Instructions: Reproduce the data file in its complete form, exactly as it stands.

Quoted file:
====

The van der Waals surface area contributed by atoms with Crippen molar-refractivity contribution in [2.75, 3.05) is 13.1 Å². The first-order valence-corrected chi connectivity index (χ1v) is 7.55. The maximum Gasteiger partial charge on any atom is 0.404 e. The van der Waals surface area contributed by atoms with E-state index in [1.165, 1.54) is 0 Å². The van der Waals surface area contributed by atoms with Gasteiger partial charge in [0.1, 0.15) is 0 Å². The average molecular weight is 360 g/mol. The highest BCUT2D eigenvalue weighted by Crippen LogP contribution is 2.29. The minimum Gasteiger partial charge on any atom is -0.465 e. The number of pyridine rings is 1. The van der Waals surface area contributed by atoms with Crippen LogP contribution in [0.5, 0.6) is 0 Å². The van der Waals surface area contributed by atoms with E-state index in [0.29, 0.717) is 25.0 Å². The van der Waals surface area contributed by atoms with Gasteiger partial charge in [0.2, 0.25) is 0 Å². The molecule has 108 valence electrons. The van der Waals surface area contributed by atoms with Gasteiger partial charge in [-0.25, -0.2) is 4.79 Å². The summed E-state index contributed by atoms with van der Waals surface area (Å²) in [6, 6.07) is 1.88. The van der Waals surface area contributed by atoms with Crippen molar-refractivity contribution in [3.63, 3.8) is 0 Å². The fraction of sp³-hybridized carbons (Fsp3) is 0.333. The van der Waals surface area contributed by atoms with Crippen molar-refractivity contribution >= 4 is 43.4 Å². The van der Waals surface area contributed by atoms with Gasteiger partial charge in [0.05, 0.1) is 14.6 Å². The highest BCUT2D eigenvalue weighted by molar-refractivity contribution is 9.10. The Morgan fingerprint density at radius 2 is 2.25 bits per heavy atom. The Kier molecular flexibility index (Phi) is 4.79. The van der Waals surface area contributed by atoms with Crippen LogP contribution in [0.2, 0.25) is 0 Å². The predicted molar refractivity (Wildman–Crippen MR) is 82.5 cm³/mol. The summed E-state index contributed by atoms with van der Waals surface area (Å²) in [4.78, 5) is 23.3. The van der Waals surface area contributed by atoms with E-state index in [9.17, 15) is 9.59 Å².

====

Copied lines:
The van der Waals surface area contributed by atoms with Crippen molar-refractivity contribution in [2.75, 3.05) is 13.1 Å². The first-order valence-corrected chi connectivity index (χ1v) is 7.55. The maximum Gasteiger partial charge on any atom is 0.404 e. The van der Waals surface area contributed by atoms with E-state index in [1.165, 1.54) is 0 Å². The van der Waals surface area contributed by atoms with Gasteiger partial charge in [0.1, 0.15) is 0 Å². The average molecular weight is 360 g/mol. The highest BCUT2D eigenvalue weighted by Crippen LogP contribution is 2.29. The minimum Gasteiger partial charge on any atom is -0.465 e. The number of pyridine rings is 1. The van der Waals surface area contributed by atoms with Crippen LogP contribution in [0.5, 0.6) is 0 Å². The van der Waals surface area contributed by atoms with E-state index in [0.29, 0.717) is 25.0 Å². The van der Waals surface area contributed by atoms with Gasteiger partial charge in [0.2, 0.25) is 0 Å². The molecule has 108 valence electrons. The van der Waals surface area contributed by atoms with Gasteiger partial charge in [-0.25, -0.2) is 4.79 Å². The summed E-state index contributed by atoms with van der Waals surface area (Å²) in [6, 6.07) is 1.88. The van der Waals surface area contributed by atoms with Crippen molar-refractivity contribution in [3.63, 3.8) is 0 Å². The fraction of sp³-hybridized carbons (Fsp3) is 0.333. The van der Waals surface area contributed by atoms with Crippen molar-refractivity contribution >= 4 is 43.4 Å². The van der Waals surface area contributed by atoms with Gasteiger partial charge in [0.05, 0.1) is 14.6 Å². The highest BCUT2D eigenvalue weighted by molar-refractivity contribution is 9.10. The Morgan fingerprint density at radius 2 is 2.25 bits per heavy atom. The Kier molecular flexibility index (Phi) is 4.79. The van der Waals surface area contributed by atoms with Crippen LogP contribution in [0.2, 0.25) is 0 Å². The predicted molar refractivity (Wildman–Crippen MR) is 82.5 cm³/mol. The summed E-state index contributed by atoms with van der Waals surface area (Å²) in [4.78, 5) is 23.3. The van der Waals surface area contributed by atoms with E-state index in [9.17, 15) is 9.59 Å².